Religious institutions have a long history of brewing in Belgium, although often interrupted by conflict and occupation such as during the Napoleonic Wars and World War I. Very few such institutions actually brew today, although many have licensed their names to commercial breweries. Despite the limited production, the traditional styles derived from these breweries have been quite influential and have spread beyond Belgium.
Various terms have been used to describe these beers, but many are protected appellations and reflect the origin of the beer rather than a style. Those monasteries could brew any style they choose, but the ones described in this category are those that are most commonly associated with this brewing tradition.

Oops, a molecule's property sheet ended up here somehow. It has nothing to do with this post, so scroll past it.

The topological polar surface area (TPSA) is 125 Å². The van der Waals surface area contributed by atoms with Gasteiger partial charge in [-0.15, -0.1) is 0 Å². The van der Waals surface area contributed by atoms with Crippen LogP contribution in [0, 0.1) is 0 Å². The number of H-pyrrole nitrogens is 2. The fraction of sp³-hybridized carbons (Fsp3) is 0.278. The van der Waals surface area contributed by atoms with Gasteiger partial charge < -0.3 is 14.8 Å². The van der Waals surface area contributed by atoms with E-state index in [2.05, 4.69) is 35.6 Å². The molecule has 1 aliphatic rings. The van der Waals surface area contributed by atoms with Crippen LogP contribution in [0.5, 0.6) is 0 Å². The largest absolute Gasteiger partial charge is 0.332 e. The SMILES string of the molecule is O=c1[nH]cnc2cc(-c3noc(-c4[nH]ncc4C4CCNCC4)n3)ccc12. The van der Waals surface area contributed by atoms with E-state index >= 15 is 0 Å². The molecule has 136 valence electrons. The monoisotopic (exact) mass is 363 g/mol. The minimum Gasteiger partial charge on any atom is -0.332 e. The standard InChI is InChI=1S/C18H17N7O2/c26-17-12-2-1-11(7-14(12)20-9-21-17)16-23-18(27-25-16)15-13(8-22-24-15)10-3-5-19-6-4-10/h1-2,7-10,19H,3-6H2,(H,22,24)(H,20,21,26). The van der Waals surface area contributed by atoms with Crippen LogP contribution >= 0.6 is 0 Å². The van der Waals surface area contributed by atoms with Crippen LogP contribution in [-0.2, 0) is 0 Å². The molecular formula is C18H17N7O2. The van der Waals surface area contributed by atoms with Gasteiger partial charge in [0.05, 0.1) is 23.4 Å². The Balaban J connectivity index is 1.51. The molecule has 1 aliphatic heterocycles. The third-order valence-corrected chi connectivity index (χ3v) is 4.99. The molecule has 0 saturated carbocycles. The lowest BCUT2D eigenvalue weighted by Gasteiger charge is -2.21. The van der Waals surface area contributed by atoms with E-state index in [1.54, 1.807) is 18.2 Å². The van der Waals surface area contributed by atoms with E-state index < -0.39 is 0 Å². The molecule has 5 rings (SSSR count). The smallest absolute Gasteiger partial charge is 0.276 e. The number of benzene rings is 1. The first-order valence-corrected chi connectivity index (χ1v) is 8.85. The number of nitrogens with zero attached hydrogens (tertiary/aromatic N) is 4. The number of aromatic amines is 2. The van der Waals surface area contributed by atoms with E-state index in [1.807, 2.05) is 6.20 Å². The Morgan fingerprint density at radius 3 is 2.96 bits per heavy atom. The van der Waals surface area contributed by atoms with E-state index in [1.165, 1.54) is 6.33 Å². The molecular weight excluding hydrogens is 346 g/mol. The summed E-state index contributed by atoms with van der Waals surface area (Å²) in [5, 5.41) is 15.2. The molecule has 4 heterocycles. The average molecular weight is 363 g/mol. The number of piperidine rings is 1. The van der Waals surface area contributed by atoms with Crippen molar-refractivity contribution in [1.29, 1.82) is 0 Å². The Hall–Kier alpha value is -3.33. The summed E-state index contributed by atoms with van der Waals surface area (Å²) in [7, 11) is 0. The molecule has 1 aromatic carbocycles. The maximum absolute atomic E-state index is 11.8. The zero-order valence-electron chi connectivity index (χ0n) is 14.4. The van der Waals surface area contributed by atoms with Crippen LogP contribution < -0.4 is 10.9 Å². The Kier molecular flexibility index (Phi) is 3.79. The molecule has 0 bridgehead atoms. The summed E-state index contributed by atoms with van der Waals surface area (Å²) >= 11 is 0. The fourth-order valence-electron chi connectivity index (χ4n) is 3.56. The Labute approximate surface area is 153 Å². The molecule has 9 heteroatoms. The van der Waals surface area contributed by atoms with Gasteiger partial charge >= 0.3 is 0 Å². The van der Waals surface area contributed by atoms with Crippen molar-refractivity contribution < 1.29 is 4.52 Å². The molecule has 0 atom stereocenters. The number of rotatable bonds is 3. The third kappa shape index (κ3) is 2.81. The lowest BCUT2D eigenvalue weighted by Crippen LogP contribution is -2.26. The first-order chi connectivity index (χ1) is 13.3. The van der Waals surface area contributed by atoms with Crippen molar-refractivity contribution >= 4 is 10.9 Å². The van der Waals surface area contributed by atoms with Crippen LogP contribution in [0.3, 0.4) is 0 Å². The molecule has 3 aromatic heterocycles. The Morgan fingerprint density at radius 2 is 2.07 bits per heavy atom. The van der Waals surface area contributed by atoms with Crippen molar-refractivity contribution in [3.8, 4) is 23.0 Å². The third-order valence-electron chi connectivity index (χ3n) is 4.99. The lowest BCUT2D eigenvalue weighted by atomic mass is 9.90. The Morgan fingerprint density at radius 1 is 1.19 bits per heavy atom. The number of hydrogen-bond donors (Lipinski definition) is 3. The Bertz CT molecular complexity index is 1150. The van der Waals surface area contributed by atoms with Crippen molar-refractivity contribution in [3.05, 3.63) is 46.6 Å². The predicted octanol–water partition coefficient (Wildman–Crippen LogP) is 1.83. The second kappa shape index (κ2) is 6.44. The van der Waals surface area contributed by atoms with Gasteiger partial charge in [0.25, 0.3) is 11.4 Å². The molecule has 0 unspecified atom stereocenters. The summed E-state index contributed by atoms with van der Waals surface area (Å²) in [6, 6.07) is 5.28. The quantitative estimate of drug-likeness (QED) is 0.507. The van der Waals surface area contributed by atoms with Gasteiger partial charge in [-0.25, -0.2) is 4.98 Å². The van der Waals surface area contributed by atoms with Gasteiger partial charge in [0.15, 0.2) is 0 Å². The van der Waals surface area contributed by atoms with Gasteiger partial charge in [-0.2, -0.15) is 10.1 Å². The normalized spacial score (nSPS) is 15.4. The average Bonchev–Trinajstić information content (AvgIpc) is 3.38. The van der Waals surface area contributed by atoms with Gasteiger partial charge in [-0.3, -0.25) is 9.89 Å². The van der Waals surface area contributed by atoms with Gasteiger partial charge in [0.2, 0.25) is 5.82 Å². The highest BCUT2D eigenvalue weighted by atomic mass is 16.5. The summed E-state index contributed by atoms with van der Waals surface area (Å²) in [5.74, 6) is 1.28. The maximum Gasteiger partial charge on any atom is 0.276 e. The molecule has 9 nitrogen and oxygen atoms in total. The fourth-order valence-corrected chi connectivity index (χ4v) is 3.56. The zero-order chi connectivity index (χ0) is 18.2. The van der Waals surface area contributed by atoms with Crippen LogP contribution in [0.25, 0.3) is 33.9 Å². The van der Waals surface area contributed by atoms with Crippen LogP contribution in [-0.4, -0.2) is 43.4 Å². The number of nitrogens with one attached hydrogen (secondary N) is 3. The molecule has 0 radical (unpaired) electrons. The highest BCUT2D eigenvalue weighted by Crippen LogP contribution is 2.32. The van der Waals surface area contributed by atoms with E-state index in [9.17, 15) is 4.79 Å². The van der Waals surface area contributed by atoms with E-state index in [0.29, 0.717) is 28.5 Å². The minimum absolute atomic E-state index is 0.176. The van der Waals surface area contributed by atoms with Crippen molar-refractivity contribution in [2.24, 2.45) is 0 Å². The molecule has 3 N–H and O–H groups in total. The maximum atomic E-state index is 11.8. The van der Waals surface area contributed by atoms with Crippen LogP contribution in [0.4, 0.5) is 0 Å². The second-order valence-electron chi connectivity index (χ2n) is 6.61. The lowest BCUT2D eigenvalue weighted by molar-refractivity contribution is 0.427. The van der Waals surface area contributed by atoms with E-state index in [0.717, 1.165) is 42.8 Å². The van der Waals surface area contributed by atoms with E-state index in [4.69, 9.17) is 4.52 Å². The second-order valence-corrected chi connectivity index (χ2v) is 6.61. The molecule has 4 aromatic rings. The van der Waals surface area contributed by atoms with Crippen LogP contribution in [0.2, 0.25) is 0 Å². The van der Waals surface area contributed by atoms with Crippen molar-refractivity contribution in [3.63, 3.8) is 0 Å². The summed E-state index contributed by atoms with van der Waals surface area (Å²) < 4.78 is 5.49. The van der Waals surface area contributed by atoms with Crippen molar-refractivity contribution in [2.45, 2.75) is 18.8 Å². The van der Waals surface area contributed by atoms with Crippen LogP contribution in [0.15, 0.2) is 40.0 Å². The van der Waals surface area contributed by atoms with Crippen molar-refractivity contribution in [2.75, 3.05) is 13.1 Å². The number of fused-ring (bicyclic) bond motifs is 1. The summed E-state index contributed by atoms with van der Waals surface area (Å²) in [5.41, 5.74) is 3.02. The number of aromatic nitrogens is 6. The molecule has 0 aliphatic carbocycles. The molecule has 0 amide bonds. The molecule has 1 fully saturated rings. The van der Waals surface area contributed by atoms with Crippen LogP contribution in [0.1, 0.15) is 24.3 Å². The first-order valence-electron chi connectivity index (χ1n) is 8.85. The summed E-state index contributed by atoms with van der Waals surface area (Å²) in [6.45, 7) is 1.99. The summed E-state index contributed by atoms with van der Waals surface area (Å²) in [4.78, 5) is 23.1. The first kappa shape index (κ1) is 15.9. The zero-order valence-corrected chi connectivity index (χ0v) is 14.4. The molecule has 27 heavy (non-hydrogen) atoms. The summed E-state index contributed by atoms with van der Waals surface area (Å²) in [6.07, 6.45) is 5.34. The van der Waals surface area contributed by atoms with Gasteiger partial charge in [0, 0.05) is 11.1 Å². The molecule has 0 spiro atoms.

We differentiate beers in this category as those that were inspired by religious breweries. Despite claims of uniqueness, these beers do share a number of common attributes that help characterize the styles. All are top-fermenting, have very high attenuation (“more digestible” in Belgium), achieve high carbonation through bottle conditioning (“refermented in the bottle” in Belgium), and have distinctive, complex, and aggressive ‘Belgian’ spicy-estery yeast character. Many are strong in alcohol.
Often not labeled or available outside the monastery, or infrequently brewed. Might also be called monk’s beer, Brother’s beer, or simply a Blond (we don’t use this term to avoid confusion with the very different Belgian Blond Ale style). Highly attenuated, generally 85% or more.